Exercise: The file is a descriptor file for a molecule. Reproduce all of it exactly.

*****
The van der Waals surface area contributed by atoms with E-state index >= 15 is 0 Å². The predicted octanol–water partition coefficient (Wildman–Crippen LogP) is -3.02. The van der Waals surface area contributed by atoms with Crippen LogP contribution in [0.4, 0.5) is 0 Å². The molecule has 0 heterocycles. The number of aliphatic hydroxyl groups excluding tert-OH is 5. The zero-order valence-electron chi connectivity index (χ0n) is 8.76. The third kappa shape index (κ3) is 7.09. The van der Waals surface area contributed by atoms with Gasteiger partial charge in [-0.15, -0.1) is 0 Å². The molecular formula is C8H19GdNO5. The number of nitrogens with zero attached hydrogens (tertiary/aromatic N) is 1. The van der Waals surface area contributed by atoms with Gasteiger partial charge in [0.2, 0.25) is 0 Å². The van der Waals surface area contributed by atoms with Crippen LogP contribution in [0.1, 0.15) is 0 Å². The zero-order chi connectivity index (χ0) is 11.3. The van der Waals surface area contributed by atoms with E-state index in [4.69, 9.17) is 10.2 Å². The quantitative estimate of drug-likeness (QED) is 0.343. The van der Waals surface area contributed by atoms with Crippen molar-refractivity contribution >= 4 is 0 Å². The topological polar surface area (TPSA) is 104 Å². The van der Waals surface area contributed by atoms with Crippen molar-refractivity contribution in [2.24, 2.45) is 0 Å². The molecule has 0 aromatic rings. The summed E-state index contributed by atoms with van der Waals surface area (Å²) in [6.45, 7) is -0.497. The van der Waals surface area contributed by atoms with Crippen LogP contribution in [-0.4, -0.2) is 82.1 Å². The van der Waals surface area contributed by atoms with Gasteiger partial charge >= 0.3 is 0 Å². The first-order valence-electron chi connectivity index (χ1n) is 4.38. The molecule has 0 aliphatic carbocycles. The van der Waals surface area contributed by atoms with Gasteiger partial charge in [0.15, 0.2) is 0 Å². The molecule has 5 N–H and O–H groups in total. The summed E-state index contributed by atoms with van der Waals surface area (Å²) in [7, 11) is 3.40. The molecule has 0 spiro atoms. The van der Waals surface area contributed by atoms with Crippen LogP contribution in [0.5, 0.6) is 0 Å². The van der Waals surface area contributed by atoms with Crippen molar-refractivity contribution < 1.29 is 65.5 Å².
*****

The van der Waals surface area contributed by atoms with E-state index >= 15 is 0 Å². The predicted octanol–water partition coefficient (Wildman–Crippen LogP) is -3.02. The van der Waals surface area contributed by atoms with Crippen LogP contribution in [0.4, 0.5) is 0 Å². The molecule has 0 heterocycles. The number of aliphatic hydroxyl groups excluding tert-OH is 5. The zero-order valence-electron chi connectivity index (χ0n) is 8.76. The third kappa shape index (κ3) is 7.09. The van der Waals surface area contributed by atoms with Gasteiger partial charge in [-0.15, -0.1) is 0 Å². The molecular formula is C8H19GdNO5. The number of nitrogens with zero attached hydrogens (tertiary/aromatic N) is 1. The van der Waals surface area contributed by atoms with Gasteiger partial charge in [0.2, 0.25) is 0 Å². The van der Waals surface area contributed by atoms with Crippen LogP contribution in [0.1, 0.15) is 0 Å². The zero-order chi connectivity index (χ0) is 11.3. The van der Waals surface area contributed by atoms with E-state index in [4.69, 9.17) is 10.2 Å². The quantitative estimate of drug-likeness (QED) is 0.343. The van der Waals surface area contributed by atoms with Crippen molar-refractivity contribution >= 4 is 0 Å². The topological polar surface area (TPSA) is 104 Å². The van der Waals surface area contributed by atoms with Crippen molar-refractivity contribution in [2.24, 2.45) is 0 Å². The molecule has 0 aromatic rings. The summed E-state index contributed by atoms with van der Waals surface area (Å²) in [6.45, 7) is -0.497. The van der Waals surface area contributed by atoms with Crippen LogP contribution in [-0.4, -0.2) is 82.1 Å². The van der Waals surface area contributed by atoms with Gasteiger partial charge >= 0.3 is 0 Å². The first-order valence-electron chi connectivity index (χ1n) is 4.38. The molecule has 0 aliphatic carbocycles. The van der Waals surface area contributed by atoms with Gasteiger partial charge in [0.15, 0.2) is 0 Å². The molecule has 5 N–H and O–H groups in total. The summed E-state index contributed by atoms with van der Waals surface area (Å²) in [7, 11) is 3.40. The molecule has 0 spiro atoms. The van der Waals surface area contributed by atoms with Crippen LogP contribution in [0.5, 0.6) is 0 Å². The van der Waals surface area contributed by atoms with Crippen molar-refractivity contribution < 1.29 is 65.5 Å².